Friday, 2 September 2016

Captains Revolt

Captains meetings at the Chess Olympiad are often a long drawn out affair, held after the opening ceremony and finishing well after the players have returned to their hotels. The first part is taken up by registering teams and board orders, followed by announcements about the rules, and any questions concerning the tournament.
There is normally one rule or regulation that arises at each Olympiad which causes a degree of consternation and this year it was the "miss, miss, may I use the toilet" rule. Players are now required to ask the arbiters permission to use the restroom. It was immediately challenged and a justification was requested. The initial argument  was that it was justified under the anti-cheating regulations, although the reasoning was somewhat lacking in rigour.
The next attempt to explain it involved claiming that it was simply enforcing the rule about players leaving the playing area, although the Laws of Chess only require this if the player is on the move (or wishes to exit the playing venue, which the toilets are considered part of). Having failed to quiet the dissension on the room, there was a claim that this had been requested by some players, although when challenged, Geoffrey Borg (who was representing FIDE at this point), declined to name any such players. He then claimed it was a request of 'some federations', and again was asked to name any federations, which he declined to do. At this point Margaret Murphy, team captain of the US Virgin Islands (and former chair of the FIDE Electoral Commission), took one for the team, stating  that the US Virgin Islands team was in favour of such a rule.
While this did not satisfy any of the other captains at the meeting, it was enough for FIDE to declare victory and move on to other matters.


Anonymous said...

Seems like a fun time is being had by all but again the fun revolves around adults kicking someone out of the sandpit. It'd be a sorry state of affairs it it were any other way. Suggest the problem be solved by doing away with chairs at the board and providing commodes instead.

Anonymous said...

Timing your toilet breaks appropriately could be a way of passing info to teammates, just like yoghurt flavours in Baguio. FIDE should insist that all toilet trips are pre-catalogued before the game starts.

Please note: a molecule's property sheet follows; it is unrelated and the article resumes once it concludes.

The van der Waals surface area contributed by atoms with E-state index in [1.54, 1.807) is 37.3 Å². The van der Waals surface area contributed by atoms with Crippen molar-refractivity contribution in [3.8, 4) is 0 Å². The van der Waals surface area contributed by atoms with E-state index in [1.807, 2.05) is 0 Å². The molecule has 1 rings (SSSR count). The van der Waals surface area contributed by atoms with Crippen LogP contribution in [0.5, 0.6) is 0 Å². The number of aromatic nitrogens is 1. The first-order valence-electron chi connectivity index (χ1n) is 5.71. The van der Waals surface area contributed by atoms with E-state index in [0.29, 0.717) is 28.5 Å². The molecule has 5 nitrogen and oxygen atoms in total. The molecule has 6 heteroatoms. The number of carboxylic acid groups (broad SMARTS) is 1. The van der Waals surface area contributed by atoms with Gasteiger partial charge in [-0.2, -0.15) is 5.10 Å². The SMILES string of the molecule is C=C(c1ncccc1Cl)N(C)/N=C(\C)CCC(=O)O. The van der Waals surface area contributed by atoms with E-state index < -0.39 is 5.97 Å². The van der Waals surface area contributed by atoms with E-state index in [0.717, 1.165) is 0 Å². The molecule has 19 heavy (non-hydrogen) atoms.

ThanklessTemerity said...

It's another case where the explanation is worse than initial effect.

It would have just been easier for FIDE to claim that (12.2b/c) that this was in the best interest of the competition, rather than drag unnamed players/federations (culminating with the curious flunky Margaret Murphy), not to mention the non-existent anti-cheating "regulations" (again, they could have just said this was an anti-cheating *measure* w/o need to reference AC guidelines (6.4?) or whatever).

I guess you prick the shield, and they lamely turn to bluster.

Anonymous said...

You do realize this was no surprise, and was announced in advance?

"The players of every Match MUST inform their Match Arbiter accordingly, when they leave the playing area in order to go to the toilet, to the bar or to the smoking area. " (capital in original)

Why all the whining now?

Exetron said...

Point of order: why was Borg involved in the justification, instead of Chief Arbiter Faik Hasanov? Or maybe Gelfer as head of ACC?

Anonymous said...

As usual, the media eagerly warps the story to be that players *have to ask permission*, when all they need to do is notify the arbiter.

Again, facts are an inconvenience for those with an agenda.

Anonymous said...

ECU is coming out against it (Theo Tsorbatzoglou)

The anti-cheating rule about players' toilet is not a good move. We must respect the integrity of players.

This give grounds to people who based their career in toilet issues, insulting the integrity of top players.

A-different World said...

Lee Sedol (loser to AlphaGo)
"I was also amused that Lee Sedol mentioned twice the fact that Aja Huang never got up to use the restroom. That was indeed some impressive bladder control."